Hotels as Cultural Crystal Ball: Lessons from Ace Portland
Ed Cotton at Influx Insights has gathered six lessons he’s learned from Ace Hotel’s Portland, Oregon location. The stylish but spartan hotel has an operating aesthetic that he feels can be translated and used in other areas. Cotton believes that the world of hotels is a metaphor and a sort of divining rod for the world at large. Watching hotel trends go from highly designed spaces, to overstated opulence – and now comfortable minimalism, he sees that the Ace is showing a glimpse of a coming cultural ideal.
The six lessons:
1.Local Matters– people want to break free of chain consistency; where passion and care seem to play second fiddle to the supposed comfort and security of corporate sameness. Ace is a mini-chain – there’s a hotel in Seattle and soon to be outposts in NYC and Palm Springs, but supporting local businesses gives it a local feel. It also doesn’t feel like an unwelcome invader, it seems to understand the world that surrounds it.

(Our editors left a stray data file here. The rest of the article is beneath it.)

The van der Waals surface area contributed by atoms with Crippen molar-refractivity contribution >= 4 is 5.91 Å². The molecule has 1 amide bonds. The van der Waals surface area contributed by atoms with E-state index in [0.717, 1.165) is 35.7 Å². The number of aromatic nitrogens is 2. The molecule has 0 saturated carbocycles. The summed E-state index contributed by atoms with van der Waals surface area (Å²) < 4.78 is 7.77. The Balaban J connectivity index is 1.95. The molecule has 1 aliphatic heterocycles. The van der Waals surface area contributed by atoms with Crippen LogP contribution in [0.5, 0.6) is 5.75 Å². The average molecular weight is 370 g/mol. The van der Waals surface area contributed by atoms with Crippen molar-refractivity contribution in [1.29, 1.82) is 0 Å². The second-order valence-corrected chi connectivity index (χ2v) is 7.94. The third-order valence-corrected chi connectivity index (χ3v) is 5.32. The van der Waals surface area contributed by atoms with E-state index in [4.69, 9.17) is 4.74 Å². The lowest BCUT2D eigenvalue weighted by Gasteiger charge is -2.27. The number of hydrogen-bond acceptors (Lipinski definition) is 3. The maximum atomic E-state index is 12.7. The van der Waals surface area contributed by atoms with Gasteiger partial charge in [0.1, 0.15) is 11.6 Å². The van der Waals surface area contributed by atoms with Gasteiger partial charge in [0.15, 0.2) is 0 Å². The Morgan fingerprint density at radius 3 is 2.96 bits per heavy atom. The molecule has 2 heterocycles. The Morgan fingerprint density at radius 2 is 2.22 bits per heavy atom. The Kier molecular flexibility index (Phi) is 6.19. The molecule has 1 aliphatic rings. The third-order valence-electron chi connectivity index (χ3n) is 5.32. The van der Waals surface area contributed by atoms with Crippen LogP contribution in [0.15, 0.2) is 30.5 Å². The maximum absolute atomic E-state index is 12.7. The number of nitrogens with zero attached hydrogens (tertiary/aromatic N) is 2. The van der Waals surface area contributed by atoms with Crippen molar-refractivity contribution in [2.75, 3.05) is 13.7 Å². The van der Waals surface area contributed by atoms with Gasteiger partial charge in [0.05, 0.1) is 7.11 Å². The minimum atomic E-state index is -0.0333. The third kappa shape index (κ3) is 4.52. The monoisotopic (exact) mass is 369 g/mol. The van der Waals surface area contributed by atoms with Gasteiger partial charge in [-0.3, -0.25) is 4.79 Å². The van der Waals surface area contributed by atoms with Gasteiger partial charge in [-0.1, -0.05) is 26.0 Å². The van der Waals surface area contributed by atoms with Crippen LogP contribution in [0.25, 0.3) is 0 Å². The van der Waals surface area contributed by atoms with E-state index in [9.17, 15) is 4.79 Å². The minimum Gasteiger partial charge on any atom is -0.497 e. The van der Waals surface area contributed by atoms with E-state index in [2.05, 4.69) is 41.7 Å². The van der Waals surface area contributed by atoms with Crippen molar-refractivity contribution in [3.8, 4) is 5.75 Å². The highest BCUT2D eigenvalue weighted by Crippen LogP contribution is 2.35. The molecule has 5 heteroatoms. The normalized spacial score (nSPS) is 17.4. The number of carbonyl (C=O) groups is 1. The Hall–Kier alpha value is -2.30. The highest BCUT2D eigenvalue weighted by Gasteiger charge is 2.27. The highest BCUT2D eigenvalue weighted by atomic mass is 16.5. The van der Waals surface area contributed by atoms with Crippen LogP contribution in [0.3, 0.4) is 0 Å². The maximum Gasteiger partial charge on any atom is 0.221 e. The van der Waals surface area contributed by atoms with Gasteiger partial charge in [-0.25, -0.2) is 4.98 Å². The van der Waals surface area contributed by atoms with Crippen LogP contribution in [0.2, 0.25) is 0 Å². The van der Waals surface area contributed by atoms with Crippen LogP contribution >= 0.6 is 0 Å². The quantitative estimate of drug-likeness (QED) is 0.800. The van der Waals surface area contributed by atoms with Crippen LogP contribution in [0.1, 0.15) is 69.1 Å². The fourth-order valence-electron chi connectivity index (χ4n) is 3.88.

2. Enough of the Cookie Cutter– people want to see the rough edges.
3. Community Matters– the coffee house and restaurant aren’t owned by the hotel, but they feel part of the family.
4. Making Do- We don’t need or want the flash. We want resourcefulness, getting more use out of old things, finding new uses out of old things. Doing things on a limited budget makes sense and leads to more interesting solutions.
5. Invitational- We need more participants, collaborators and we need more sharing and talking. The Ace Hotel has a gallery space that it rents out for this kind of stuff all the time. Clyde Common also boasts communal tables- more of that sharing in action.
6. Being Thoughtful- Thinking ahead and doing something different that makes a statement of your intent. Everything communicates as we know and we often make the mistake of thinking that this means everything needs to be the same, instead of using “everything” to tell different and layered stories. Ace’s coin-operated laundry, is not only really convenient, it also says a lot about the experience and the attitude